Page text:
Slowly, the reader learns that George is an English professor at a university, the students of which provide contrasts and even counterexamples to George’s worldviews. Though Isherwood provides the readers insight into almost all of George’s thoughts, George himself does not say much out loud until his monologue at the end of his class about minorities and majorities. George originally intended this monologue to be a response to a student question about Aldous Huxley (one of Isherwood’s acquaintances) and then as a lesson to a member of the class he suspects is gay. However, this motif George expresses for the class carries him through the rest of his day, and the reader through the end of the novel. George explains to his class “a minority is only thought of as a minority when it constitutes some kind of threat to the majority, real or imaginary” (70) and after leaving school to pay a hospital visit, realizes that he belongs to another kind of minority—“The Living. [He] knows—for a little while at least—because he is freshly returned from the icy presence of The Majority” (104). The members of The Living threaten the Majority, The Dead, by simply surviving one more day at a time. Though this threat to The Dead is both imaginary and inevitable, death seems to counter-attack every day as each person grows slowly older; ultimately, survival means death, simply at a later date.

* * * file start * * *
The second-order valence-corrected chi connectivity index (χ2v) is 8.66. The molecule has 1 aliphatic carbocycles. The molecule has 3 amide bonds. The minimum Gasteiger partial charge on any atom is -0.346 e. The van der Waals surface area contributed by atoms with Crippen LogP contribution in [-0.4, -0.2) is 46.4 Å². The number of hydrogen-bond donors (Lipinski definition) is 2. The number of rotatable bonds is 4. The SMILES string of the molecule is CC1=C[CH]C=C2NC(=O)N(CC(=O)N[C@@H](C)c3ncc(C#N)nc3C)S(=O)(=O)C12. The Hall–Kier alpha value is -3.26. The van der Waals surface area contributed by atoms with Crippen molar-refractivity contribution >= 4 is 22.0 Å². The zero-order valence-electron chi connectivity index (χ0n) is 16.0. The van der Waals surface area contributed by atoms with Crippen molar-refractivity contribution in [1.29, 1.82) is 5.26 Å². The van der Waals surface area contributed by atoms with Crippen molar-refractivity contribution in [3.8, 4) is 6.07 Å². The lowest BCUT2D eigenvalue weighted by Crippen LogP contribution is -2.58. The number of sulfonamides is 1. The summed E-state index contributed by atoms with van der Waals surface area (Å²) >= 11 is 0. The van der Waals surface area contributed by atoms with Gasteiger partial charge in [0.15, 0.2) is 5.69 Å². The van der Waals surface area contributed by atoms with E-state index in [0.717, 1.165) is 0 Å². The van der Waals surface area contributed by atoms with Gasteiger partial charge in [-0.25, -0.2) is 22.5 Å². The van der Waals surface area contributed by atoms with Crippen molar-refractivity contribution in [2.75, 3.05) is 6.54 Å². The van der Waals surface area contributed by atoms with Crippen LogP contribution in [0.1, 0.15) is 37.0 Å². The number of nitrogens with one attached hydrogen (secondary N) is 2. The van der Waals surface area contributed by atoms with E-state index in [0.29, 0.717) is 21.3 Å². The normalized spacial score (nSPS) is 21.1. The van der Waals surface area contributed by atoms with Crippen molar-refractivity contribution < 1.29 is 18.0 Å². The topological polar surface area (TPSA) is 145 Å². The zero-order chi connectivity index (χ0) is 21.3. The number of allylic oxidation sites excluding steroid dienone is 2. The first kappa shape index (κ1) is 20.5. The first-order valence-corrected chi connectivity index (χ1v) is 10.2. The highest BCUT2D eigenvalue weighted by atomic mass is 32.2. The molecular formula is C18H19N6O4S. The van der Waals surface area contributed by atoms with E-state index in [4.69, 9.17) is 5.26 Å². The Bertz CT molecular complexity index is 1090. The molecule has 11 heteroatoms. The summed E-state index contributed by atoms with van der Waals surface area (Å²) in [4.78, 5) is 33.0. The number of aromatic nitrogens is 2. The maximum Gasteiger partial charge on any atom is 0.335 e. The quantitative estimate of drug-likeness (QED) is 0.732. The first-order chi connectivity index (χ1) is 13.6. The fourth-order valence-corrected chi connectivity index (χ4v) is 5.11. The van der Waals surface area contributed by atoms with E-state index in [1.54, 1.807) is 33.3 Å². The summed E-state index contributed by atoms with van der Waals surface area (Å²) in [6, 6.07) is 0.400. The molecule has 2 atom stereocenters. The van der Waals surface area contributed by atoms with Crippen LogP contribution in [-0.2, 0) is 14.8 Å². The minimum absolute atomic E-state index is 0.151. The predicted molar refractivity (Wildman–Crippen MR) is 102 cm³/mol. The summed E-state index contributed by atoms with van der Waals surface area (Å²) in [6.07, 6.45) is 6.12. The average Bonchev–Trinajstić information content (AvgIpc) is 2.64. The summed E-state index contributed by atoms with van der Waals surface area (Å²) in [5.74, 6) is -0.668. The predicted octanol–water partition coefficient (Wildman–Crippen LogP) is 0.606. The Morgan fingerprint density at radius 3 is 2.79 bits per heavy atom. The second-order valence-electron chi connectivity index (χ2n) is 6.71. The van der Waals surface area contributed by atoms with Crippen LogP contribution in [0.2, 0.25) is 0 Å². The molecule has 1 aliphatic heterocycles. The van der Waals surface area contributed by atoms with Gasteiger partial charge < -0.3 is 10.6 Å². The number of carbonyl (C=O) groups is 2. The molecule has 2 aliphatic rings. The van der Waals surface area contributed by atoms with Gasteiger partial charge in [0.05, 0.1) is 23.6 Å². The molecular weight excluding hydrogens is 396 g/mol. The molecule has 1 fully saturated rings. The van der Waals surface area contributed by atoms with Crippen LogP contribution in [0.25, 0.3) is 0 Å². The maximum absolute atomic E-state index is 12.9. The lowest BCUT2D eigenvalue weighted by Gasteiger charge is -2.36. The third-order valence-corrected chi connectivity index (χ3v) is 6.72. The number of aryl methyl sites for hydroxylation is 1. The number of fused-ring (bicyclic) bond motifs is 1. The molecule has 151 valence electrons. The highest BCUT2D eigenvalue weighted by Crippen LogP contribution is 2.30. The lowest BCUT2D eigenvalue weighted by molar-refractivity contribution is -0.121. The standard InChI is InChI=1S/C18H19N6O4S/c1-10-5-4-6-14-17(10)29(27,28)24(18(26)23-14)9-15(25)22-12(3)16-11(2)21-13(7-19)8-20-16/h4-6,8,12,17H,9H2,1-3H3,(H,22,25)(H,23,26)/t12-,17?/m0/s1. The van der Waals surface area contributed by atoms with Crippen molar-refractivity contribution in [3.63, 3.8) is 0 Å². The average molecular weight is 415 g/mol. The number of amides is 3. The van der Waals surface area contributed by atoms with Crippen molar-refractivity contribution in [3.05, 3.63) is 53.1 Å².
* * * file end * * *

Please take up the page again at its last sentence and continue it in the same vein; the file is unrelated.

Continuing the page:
Isherwood further demonstrates this choice to either “deal with the constructed plot” or not through George’s observations of the students, the young generation, juxtaposed with the portrait of George through his own thoughts as representative of the older generation. As George observes the students, he notes that “somewhere, in the midst of their servitude to the must-be, the mad might-be whispers to them to live, know, experience—what? … Will any of them make it? Oh, sure. One, at least. Two or three at most, all in these searching thousands” (47-48). Of all the students that surround him, George knows that maybe two at most will understand the conflict between the Minority and the Majority, and fewer still will combat the idea of death with the vitality of life, of breaking from the mold provided for them and entertaining the possibilities of the might-be.